Is SXSW’s Technology Festival Too Big to Be Truly Interactive?

Some South by Southwest Interactive participants say the event has become more of a celebrity affair than a technology conference.
Sun March 2, 2014 2:30 pm
Nicki Longoria
The 21st annual South by Southwest Interactive Conference, which starts Friday in Austin, is on track to be the most popular edition yet of the technology ­oriented festival. More than 30,000 people are expected to descend upon Austin for five days of panels, parties and trade demonstrations. Attendance has nearly tripled since 2009.
 
For a conference known for attracting prominent names — the Facebook founder Mark Zuckerberg gave a rare onstage interview in 2008 — this year offers arguably the conference’s biggest coup: On Saturday, the founder of WikiLeaks, Julian Assange, will be interviewed by satellite from the Ecuadorean embassy in London, where he is living in exile. Yet for as much success as South by Southwest Interactive has enjoyed, the conference has had its share of growing pains. The attendance boom has been greeted with considerable criticism in the blogosphere, where many longtime conference­goers have complained that it has become more difficult to have serendipitous meetings and exchange ideas with fellow participants. (Austin residents might add that it has also made downtown virtually impossible to navigate.)
 
Others have complained that by expanding its focus to include Hollywood celebrities and viral Internet sensations, the conference is in danger of drifting away from its core mission: generating ideas about
technology. Panelists this year include Hollywood celebrities like Mindy Kaling, star of “The Mindy Project,” a Fox sitcom; and the actress Rosario Dawson. The Bravo personality Andy Cohen will also speak and will again this year broadcast his nightly talk show, “Watch What Happens Live,” from Austin during the conference.
 
Last year an appearance by Grumpy Cat, the sour­faced feline turned Internet meme, generated considerable publicity. But when no other buzz­ worthy news or innovative apps emerged, some journalists — like Daniel Terdiman, who covered the conference for the tech­oriented website CNET — wondered whether the festival might have “jumped the shark.” “This cannot be good for SXSW,” Terdiman wrote, referring to the Grumpy Cat phenomenon.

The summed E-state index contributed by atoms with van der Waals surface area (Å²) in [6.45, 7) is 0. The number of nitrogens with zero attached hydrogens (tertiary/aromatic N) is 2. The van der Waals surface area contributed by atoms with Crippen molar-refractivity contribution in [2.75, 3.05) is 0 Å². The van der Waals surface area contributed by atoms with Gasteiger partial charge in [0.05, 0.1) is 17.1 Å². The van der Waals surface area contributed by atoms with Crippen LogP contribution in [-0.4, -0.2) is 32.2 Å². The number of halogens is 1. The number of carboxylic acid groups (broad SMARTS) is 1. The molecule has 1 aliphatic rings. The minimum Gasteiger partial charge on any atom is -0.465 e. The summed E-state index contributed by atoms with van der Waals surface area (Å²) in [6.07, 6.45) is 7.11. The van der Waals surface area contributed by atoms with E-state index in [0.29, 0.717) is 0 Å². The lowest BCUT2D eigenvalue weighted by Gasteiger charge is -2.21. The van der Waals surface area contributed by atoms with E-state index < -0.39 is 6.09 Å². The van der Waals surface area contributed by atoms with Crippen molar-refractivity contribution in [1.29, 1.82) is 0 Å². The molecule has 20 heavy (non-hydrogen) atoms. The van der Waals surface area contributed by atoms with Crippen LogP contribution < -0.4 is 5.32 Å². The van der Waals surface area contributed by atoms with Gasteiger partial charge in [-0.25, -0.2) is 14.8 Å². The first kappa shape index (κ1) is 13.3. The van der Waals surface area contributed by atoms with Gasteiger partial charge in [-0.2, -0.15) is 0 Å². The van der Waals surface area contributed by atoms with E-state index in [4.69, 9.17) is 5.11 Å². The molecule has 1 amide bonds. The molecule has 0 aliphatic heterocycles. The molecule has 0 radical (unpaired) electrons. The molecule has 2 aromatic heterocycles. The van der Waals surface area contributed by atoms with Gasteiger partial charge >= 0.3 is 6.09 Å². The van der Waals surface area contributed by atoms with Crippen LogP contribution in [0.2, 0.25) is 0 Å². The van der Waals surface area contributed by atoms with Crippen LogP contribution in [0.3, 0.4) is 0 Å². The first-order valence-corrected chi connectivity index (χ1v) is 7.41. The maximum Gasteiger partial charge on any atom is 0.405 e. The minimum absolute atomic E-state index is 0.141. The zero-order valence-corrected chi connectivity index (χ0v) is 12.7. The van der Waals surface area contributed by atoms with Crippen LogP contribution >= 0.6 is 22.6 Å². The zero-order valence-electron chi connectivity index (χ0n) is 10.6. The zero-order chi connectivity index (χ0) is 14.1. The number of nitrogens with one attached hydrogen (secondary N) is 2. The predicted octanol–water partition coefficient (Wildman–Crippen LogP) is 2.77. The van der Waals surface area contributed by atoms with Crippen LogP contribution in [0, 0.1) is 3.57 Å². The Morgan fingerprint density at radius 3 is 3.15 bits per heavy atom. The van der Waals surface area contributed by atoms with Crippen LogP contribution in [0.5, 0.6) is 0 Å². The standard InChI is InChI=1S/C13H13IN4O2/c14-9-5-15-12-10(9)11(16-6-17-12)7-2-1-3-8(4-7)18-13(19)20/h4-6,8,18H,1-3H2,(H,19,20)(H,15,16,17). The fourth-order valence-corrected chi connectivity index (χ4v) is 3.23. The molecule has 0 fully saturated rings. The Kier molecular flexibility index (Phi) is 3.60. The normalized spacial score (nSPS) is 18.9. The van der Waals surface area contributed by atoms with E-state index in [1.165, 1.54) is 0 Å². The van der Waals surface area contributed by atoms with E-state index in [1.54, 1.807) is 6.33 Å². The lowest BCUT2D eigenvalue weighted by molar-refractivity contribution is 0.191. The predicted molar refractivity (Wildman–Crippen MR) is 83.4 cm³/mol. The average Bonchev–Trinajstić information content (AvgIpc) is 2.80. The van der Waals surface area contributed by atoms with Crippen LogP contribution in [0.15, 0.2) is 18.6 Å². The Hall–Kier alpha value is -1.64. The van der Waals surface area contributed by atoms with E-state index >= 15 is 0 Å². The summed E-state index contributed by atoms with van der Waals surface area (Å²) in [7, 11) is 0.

Others were more direct. Austin Gunter, a content marketing specialist and longtime participant, wrote a much­debated blog post in 2013 titled “I’m Calling It: SXSW Interactive Is Not a Tech Conference Anymore.”
 
“At first it was small enough for a core group of people to attend and manage all of the ideas, start­ups and products” being discussed there, Gunter said. But “what I’ve experienced in the last couple of years is that it’s less and less about the ideas, and more and more about the parties.”
 
According to Hugh Forrest, the conference’s longtime director, South by Southwest Interactive struggled in its early years and would probably not have survived without the revenue generated by the more successful music component of the conference. The 2007 show, at which Twitter, then an unknown app, generated a great deal of buzz among participants, proved a major turning point, Forrest said.
 
He also said that the conference had benefited from a larger cultural obsession with new­media celebrities like Steve Jobs and Zuckerberg, and their “start­up narratives.”
 
“The whole notion of ‘geek’ has changed in the culture in the last decade,” he said. “It’s gone from this pejorative put­down to ‘geeks are kind of cool.’ ”
 
Still, Forrest does not dismiss the criticisms. After Gunter’s blog post appeared last year, Forrest reached out to discuss the complaints.
 
“I think in some ways you have to work a little harder, to make the connection and meet people,” Forrest said. “But I think that one of the real strengths of the event is this concept of density. Over the course of four days, you can still meet as many people and take as many meetings as it would otherwise take you six months to do.”
 
Forrest demurred when asked whether the festival had lost its tech focus.
 
“There are people in the past who have questioned our variety of topics and say, ‘Why are you having a panel about foreign policy at a tech conference?’ We think it all connects. The future of everything — including music, movies, television — is going to be technology.”
 
For all the criticism, many still see the conference as far more accessible than similar gatherings, like TED and the Aspen Ideas Festival, which tend to attract a wealthier, more established clientele.
 
“When I started out going to SXSW in 2009, I would sit in the audience and draw the keynote speakers,” said Austin Kleon, an artist and author who is one of this year’s keynote speakers. “Slowly over time, my role evolved, and I became the one onstage. That’s part of what my talk is about this year — this idea of communal creativity and the idea that to gain a following, you first have to be a follower.”
 
(Of course Kleon is not oblivious to the commercial benefit of the conference. His publisher, Workman, hastened the release of his new book, “Show Your Work!,” to coincide with his South by Southwest appearance.)
 
All this talk about the festival becoming too big should perhaps be kept in perspective, Forrest suggested. “In some ways, I think the argument is reflective of that age­old thing ‘Austin is really cool now, but you should have been here five years ago,’ ” he said. “People have been saying that for 50 years.”

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